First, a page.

(one installment in a quick series counting down from 50 to 26!)
GLADYS GEORGE IN VALIANT IS THE WORD FOR CARRIE (1936)
The competition (Cliff: 6 for 7):
Luise Rainer in The Great Ziegfeld
Irene Dunne in Theodora Goes Wild
Carole Lombard in My Man Godfrey
Norma Shearer in Romeo and Juliet
Valiant Is the Word for Carrie is just your run-of-the-mill tale about a city prostitute who retires to a small Louisiana town, befriends a local boy, gets run out of town, comes back and rescues him when he’s orphaned, takes in another orphan girl who escapes from being sent off to the winners of a magazine contest(!) when her train crashes, builds a laundry empire in the city, raises the two children, watches as her “son” gets engaged to the sister of a man he accidentally kills, sees through the fiancée’s machinations to get her hands on the laundry fortune, makes a deal to help spring the fiancée’s convicted doctor boyfriend/former gang partner from jail if she’ll break off the engagement, gets caught while the fiancée is gunned down during the attempted prison break, and voluntarily goes to jail to shield her children from the dishonor of a trial that would reveal their roots as unwanted orphans. After all that (as a character confides to a guard while looking on at her in her cell, valiant is really the only word for Carrie.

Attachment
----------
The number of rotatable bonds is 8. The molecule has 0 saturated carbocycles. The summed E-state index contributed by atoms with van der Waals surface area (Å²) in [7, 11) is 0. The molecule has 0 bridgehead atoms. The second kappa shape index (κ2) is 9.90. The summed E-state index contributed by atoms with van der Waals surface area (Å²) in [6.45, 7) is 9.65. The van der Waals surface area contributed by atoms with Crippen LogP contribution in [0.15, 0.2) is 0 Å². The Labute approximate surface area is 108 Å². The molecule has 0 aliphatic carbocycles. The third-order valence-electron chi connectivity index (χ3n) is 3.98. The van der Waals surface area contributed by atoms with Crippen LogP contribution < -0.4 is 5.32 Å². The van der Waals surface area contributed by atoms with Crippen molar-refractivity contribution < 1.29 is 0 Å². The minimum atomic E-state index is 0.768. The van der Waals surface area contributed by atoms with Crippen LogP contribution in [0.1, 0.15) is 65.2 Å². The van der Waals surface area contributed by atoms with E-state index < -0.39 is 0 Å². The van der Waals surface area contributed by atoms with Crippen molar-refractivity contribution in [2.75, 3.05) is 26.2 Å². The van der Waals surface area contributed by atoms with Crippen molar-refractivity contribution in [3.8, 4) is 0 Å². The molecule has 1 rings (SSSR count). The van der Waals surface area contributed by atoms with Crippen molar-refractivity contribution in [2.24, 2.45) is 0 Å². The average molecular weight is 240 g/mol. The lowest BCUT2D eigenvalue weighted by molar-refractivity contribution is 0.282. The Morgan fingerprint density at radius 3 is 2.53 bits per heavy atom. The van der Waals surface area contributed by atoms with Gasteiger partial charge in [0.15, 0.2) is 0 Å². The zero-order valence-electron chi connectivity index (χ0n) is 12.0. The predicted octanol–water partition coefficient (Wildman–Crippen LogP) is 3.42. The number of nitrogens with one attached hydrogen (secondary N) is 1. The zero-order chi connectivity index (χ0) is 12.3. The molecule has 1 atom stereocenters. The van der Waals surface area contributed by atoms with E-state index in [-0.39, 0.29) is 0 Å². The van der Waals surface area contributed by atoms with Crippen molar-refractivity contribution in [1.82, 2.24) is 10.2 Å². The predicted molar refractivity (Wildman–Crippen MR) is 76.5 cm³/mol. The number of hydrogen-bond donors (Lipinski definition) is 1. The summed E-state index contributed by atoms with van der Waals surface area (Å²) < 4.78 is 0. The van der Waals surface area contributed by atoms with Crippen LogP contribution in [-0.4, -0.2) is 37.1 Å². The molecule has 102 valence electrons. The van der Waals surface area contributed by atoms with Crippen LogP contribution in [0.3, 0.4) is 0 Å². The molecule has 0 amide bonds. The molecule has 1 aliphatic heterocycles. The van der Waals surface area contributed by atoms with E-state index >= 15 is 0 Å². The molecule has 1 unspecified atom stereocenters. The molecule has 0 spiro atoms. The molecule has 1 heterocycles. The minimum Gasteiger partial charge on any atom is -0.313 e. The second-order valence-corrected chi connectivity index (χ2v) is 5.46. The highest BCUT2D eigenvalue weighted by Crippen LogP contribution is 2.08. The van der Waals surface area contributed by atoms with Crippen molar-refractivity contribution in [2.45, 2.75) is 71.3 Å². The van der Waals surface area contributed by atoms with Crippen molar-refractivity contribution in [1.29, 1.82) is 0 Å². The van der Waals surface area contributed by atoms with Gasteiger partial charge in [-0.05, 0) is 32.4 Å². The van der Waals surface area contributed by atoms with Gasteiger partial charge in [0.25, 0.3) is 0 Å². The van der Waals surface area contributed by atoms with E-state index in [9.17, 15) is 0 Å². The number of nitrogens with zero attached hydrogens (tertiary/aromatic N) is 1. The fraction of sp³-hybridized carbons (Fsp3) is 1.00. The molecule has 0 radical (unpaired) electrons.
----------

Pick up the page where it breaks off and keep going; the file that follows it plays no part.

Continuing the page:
With that kind of plot swirling all about her, it would be easy for Gladys to get lost. However, I found her former lady of the night really stuck in my memory; her ill-reputed career is over by the time the film begins and hangs over her as a vague shadow (remember, this is the Production Code Era), but Gladys finds many rich aspects of her character’s history to work into her various scenes. There are shades of both Claire Trevor in Stagecoach and Joan Crawford in Mildred Pierce as her hooker with a heart of gold turned ambitiously self-sacrificing mother, and in one of the later unbelievable plot turns described above, its great to see a redoubtable, remorseless bargainer brought to the fore, a trace of the hardened businesswoman deep in her past. For me, the 1936 Best Actress race comes down to two heroines of the screwball comedy, Carole Lombard in My Man Godfrey and Irene Dunne in Theodora Goes Wild, but I credit Gladys for conjuring a rich and entertaining character in the midst of one of the most exceptionally outlandish melodramas I’ve seen in this category (and that is saying something).